Bugs are Not Issues

This is the lighting talk I would have tried to fit into 5 minutes at UDS; but because I’ll be going to the Libre Graphics Meeting in Montreal instead; I thought it better to post the talk on my blog and get you all interested in the subject.

We’re after the release of Ubuntu 11.04. What to think about the many, many bugs we’ve fixed…

Bugs are breaks in the intended function of the software.

Bug reports are little packets of information for developers, they help point out where their software is broken.

Bug discussions are comments after the report which contain a dialogue between the developers trying to fix the issue and the people who can test it and provide more information.

So what do you do if you have a problem, but you’re not sure if it’s a bug? Perhaps the system was always intended to work like that?

What we need in these instance are Issue Reports, these are little packets of information which describe in user context what the issues the user is having. They can result into either support requests, blueprints or bug reports. they’re a proto-step to many divergent paths for getting stuff done.

How do we deal with issue reports in launchpad? At the moment we mash issue reports into bug reports with special tags. We also spray them into answers, askubuntu, irc, mailing-lists and brainstorm randomly based on what the reporter knows and what the reporter weighs up on the issue.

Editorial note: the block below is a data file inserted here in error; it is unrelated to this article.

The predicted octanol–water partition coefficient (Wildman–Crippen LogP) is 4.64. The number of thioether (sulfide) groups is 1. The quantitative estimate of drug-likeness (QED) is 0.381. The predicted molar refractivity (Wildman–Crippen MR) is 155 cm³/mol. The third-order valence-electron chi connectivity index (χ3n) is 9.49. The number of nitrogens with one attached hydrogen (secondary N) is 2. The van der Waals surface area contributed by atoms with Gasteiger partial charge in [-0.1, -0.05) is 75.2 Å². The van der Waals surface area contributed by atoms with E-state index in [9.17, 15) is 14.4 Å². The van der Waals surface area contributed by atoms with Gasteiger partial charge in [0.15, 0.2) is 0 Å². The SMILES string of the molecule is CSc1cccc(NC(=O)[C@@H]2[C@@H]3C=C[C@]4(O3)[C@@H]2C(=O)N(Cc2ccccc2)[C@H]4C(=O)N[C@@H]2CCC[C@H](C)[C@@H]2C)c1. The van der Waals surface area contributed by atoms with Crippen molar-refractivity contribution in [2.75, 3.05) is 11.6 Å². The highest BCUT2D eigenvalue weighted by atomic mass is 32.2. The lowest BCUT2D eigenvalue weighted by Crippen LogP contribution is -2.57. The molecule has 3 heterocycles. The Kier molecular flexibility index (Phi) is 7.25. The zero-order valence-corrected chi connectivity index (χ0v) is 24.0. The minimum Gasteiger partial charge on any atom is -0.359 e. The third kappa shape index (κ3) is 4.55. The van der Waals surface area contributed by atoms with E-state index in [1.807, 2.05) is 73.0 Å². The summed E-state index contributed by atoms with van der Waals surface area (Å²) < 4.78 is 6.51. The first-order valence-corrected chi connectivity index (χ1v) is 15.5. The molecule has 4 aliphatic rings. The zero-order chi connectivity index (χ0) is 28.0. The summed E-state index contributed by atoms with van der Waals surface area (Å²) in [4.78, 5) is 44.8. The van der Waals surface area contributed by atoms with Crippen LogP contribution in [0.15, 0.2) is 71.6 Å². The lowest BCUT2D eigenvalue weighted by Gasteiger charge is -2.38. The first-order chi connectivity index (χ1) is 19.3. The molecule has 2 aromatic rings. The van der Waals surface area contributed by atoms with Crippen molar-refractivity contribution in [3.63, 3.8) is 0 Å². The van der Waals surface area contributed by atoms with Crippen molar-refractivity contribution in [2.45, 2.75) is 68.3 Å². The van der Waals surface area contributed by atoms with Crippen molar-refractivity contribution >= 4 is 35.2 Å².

So how would I see a user centric addition fitting into our existing Launchpad ecosystem? Basically like this:

What are your thoughts? Do you like the ideas and do you think they would improve flow of relevant information?

Freely Fixing and Developer’s Time

I was reading over the ever wise Matt Zimmerman and his blog post about Listening to Users; in it he argues that user involvement is a nuanced subject and which approach the developer takes can be highly dependant on the timing, cycle and context of the developing project. Providing examples and some interesting comment.

I basically agree with these ideas, but I wanted to add something more to the economic thought.

I talk about user involvement here; I never mean users who are programmers, users who help support other users or users who turn into developers by their continued project involvement. For that subject see User to Developer evolution.

What developers want from users is fine communication on what the challenges and needs they are facing. They would like as much depth into the issues with as much detail on the specifics which cause issues. This communication is not actually in effort to help the user, but is instead a way to help the developer’s project. The user can see the bug or interaction as a way to get their immediate issue resolved, but the developer will be focused on collecting and filtering the relevant information and making tasks to push the project forwards.